Codex Seraphinianus XXXIII, Hardback Book
5 out of 5 (2 ratings)


An extraordinary and surreal art book, this edition has been redesigned by the author and includes new illustrations.

Ever since the Codex Seraphinianus was first published in 1981, the book has been recognized as one of the strangest and most beautiful art books ever made.

This visual encyclopedia of an unknown world written in an unknown language has fueled much debate over its meaning.

Written for the information age and addressing the import of coding and decoding in genetics, literary criticism, and computer science, the Codex confused, fascinated, and enchanted a generation.

While its message may be unclear, its appeal is obvious: it is a most exquisite artifact.

Blurring the distinction between art book and art object, this anniversary edition-redesigned by the author and featuring new illustrations-presents this unique work in a new, unparalleled light.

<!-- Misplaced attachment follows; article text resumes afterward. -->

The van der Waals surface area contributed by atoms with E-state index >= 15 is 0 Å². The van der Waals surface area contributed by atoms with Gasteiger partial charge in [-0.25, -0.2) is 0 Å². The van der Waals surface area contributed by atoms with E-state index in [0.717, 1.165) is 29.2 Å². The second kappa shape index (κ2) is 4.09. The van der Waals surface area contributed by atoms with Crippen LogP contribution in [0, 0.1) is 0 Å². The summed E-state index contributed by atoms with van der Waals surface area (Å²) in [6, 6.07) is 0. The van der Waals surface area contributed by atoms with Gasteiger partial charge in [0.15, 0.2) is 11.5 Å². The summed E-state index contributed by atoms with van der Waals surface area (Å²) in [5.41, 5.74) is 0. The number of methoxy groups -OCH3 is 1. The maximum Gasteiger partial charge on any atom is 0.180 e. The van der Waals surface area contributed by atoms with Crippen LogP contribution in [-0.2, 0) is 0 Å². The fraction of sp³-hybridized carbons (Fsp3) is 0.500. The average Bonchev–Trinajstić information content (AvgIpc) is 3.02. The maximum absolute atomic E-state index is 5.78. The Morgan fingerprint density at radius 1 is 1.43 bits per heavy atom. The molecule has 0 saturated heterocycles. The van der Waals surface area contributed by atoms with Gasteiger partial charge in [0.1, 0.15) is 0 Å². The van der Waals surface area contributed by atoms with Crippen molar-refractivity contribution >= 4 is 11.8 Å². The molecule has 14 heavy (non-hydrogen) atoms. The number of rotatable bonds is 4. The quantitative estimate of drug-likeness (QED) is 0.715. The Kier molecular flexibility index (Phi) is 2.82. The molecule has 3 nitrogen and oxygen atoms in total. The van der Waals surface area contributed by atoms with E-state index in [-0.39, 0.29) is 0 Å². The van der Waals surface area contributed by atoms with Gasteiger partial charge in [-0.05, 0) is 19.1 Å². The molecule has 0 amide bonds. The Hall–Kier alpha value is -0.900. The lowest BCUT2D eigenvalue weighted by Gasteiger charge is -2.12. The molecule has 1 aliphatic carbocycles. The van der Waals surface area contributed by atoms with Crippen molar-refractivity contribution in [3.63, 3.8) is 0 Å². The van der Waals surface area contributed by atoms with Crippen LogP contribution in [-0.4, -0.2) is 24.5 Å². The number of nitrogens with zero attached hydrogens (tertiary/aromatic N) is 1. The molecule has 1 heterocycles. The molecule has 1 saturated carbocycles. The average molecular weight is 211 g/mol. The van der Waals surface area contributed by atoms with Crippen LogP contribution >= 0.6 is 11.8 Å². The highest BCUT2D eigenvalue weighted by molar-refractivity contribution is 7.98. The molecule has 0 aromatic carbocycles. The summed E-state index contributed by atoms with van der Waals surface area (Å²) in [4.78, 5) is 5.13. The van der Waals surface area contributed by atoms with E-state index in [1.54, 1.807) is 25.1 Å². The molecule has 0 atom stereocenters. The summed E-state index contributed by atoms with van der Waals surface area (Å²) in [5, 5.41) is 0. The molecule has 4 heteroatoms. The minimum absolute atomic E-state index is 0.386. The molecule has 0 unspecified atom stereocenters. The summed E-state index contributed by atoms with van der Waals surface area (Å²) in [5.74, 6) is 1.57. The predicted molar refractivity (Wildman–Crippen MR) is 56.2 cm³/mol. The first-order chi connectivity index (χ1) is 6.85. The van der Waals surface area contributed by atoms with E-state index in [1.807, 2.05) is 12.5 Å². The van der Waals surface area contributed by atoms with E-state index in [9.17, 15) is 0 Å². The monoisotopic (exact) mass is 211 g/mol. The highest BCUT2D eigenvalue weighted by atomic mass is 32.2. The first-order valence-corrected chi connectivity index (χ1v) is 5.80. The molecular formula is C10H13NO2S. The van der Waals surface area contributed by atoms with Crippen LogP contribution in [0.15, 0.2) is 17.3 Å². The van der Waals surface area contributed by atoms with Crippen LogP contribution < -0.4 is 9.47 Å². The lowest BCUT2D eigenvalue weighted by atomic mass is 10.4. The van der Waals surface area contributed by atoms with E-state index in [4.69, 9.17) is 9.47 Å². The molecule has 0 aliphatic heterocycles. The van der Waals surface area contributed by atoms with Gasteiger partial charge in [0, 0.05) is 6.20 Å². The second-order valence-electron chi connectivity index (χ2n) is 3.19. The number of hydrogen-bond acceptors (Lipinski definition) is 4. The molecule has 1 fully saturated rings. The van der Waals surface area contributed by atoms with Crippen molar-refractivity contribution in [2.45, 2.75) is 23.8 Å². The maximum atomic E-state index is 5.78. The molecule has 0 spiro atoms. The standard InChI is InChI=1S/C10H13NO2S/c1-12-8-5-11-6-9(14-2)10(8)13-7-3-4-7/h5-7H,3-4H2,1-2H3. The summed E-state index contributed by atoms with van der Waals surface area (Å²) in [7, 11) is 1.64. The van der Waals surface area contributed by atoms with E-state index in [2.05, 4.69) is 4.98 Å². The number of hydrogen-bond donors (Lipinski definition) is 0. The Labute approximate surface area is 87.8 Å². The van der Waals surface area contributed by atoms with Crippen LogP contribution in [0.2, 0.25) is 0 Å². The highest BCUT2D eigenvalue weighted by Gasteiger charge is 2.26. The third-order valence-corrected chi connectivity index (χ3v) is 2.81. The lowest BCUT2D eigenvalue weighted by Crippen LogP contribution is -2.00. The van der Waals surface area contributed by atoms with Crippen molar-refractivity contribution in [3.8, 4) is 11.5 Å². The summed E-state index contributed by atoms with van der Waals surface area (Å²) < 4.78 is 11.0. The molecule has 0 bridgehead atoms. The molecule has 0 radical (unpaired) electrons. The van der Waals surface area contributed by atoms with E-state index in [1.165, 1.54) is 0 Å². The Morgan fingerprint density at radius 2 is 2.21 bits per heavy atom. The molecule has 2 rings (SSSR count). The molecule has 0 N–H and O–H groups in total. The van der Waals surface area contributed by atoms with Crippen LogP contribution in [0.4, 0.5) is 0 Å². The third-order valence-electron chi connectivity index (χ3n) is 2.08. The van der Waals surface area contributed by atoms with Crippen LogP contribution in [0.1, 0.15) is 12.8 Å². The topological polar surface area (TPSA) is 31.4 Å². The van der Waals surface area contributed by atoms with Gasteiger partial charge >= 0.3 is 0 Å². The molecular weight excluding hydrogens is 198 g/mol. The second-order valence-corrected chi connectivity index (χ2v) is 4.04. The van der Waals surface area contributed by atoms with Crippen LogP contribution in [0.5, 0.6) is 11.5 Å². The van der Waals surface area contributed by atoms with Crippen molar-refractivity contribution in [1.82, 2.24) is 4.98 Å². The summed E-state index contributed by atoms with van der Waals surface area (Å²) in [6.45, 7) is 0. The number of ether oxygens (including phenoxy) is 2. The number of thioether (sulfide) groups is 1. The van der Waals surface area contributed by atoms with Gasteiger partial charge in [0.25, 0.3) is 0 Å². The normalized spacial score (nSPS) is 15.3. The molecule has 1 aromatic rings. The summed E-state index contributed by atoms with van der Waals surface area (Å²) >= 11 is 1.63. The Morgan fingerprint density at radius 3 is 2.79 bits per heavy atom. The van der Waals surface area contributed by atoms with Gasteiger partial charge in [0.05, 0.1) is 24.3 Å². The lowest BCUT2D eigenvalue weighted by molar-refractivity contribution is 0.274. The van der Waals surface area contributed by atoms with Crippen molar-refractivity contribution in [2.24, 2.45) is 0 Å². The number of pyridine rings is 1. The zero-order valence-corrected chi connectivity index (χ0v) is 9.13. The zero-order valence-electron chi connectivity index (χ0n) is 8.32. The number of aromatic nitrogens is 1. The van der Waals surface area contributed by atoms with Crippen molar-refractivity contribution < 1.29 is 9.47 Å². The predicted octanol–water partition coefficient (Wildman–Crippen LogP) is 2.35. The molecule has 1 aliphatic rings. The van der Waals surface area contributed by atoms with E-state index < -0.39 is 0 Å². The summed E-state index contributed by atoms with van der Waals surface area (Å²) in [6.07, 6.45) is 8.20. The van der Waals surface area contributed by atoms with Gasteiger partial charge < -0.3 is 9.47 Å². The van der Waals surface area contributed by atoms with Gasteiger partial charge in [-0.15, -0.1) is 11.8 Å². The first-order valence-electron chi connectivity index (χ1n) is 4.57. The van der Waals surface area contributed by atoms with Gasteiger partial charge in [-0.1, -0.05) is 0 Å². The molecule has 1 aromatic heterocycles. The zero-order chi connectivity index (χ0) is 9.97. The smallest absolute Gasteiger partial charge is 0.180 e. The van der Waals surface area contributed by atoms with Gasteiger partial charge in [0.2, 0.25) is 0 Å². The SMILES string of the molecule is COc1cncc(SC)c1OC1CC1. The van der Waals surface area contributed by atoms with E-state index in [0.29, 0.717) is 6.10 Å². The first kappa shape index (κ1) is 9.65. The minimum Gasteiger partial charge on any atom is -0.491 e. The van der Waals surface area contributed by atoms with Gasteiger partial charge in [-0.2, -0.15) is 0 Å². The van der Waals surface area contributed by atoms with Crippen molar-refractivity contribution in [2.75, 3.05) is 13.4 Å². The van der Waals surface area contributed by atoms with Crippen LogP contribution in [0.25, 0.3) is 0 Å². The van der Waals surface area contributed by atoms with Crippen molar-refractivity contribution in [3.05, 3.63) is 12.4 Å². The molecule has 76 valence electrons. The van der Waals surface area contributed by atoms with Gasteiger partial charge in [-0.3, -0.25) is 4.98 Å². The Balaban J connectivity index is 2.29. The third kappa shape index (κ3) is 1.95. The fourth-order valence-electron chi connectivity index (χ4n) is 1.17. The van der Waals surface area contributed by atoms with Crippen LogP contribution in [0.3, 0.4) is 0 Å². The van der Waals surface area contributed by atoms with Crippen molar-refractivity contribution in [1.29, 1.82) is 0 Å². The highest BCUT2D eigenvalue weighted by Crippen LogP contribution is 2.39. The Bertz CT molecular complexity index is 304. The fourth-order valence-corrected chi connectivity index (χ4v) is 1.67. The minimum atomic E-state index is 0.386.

With the advent of new media and forms of communication and continuous streams of information, the Codex is now more relevant and timely than ever.

A special limited and numbered deluxe edition that includes a signed print is also available.


  • Format: Hardback
  • Pages: 416 pages, 400 Colour Diagrams
  • Publisher: Rizzoli International Publications
  • Publication Date:
  • Category: Art & design styles: from c 1960
  • ISBN: 9780847842131



Free Home Delivery

on all orders

Pick up orders

from local bookshops


Showing 1 - 2 of 2 reviews.

Review by

A wonderful sequel to the Voynich manuscript, amazing combination recipe book, travel guide, specimen catalog, architecture text and sex manual. <br/><br/>Luigi Serafini reveals many weird mysteries and secrets of existence; Meta-physicians HATE him. <br/><br/>Highly recommended. Font takes a little while to get your head around.

Review by

Let your imagination soar with this beautifully illustrated book, written in a code or language that has stumped codebreakers for years. These works of art illustrate a fantastical world the reader is left to interpret to the outer most realm of his/her imagination.

Also by Luigi Serafini